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QUESTION

# Which sample of fluorine gas, F2, contains the greatest number of fluorine molecules? (multiple choice)

Let's use the symbol ##N_A##, where ##N_A## ##=## ##6.022xx10^23##.

A. there are approx. ##1/3N_A##, INDIVIDUAL ##F_2## molecules.

B. there are approx ##1/12N_A##, INDIVIDUAL ##F_2## molecules.

C. there are approx. ##1/19N_A##, INDIVIDUAL ##F_2## molecules.

D. there are approx. ##1.9xxN_A##, INDIVIDUAL ##F_2## molecules.

By using the symbol ##N_A## (where ##N_A## is Avogadro's number) it is clear that option D is BY FAR THE MOST NUMEROUS.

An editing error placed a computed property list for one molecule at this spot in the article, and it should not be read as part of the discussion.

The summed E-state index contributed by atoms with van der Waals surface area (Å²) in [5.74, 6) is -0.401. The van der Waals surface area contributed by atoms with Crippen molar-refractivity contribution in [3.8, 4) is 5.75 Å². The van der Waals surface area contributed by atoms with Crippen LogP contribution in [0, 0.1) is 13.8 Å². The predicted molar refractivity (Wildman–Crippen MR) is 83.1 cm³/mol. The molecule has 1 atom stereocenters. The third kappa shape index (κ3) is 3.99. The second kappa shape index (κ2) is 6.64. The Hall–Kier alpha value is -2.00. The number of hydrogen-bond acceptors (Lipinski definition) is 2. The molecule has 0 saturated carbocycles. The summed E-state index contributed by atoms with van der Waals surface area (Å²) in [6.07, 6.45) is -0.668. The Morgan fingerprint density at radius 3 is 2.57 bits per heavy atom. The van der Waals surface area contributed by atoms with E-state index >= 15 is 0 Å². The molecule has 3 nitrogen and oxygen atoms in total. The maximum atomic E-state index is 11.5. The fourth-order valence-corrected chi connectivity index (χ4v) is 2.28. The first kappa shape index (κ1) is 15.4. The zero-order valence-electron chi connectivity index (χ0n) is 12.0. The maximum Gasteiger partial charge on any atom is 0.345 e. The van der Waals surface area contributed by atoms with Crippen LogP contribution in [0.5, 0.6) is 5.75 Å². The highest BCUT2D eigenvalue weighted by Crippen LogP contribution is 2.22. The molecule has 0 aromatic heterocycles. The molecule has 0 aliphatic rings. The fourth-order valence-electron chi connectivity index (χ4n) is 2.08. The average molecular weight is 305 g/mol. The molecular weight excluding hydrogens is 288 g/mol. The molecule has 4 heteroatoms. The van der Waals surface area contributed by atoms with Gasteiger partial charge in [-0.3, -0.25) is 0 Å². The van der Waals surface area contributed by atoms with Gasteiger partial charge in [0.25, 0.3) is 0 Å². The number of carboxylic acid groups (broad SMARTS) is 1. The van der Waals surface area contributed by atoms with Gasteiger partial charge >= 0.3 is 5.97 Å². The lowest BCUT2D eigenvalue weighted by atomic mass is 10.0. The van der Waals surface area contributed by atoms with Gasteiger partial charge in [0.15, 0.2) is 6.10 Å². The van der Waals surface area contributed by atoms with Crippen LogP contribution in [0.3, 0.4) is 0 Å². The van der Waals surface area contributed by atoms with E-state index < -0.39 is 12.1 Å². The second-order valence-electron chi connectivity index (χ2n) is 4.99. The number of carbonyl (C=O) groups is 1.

Option A. was simply a number. To assess B, I know that ##N_A## ##F_2## molecules has a volume of ##22.4*L##. To assess C, I know that ##N_A## ##F_2## molecules has a mass of ##38## ##g##, so in ##1.9## ##g## ##F_2## there are approx. ##1/19xxN_A## such molecules. But D. specifies approx. ##2N_A## ##F_2## miolecules.

So, when we use Avogadro's number as a NUMBER, and indeed it is a number, option D CLEARLY contains the most molecules.

I could have replaced the "mole" term with a dozen (because that's the number is equivalent to!) and got nearly the same answer. If you are unconvinced with this treatment, state your objections, and we will try again. The point is that ##N_A## is simply a number, that has the property that ##N_A## ##F_2## molecules has a mass of ##38.0## ##g##.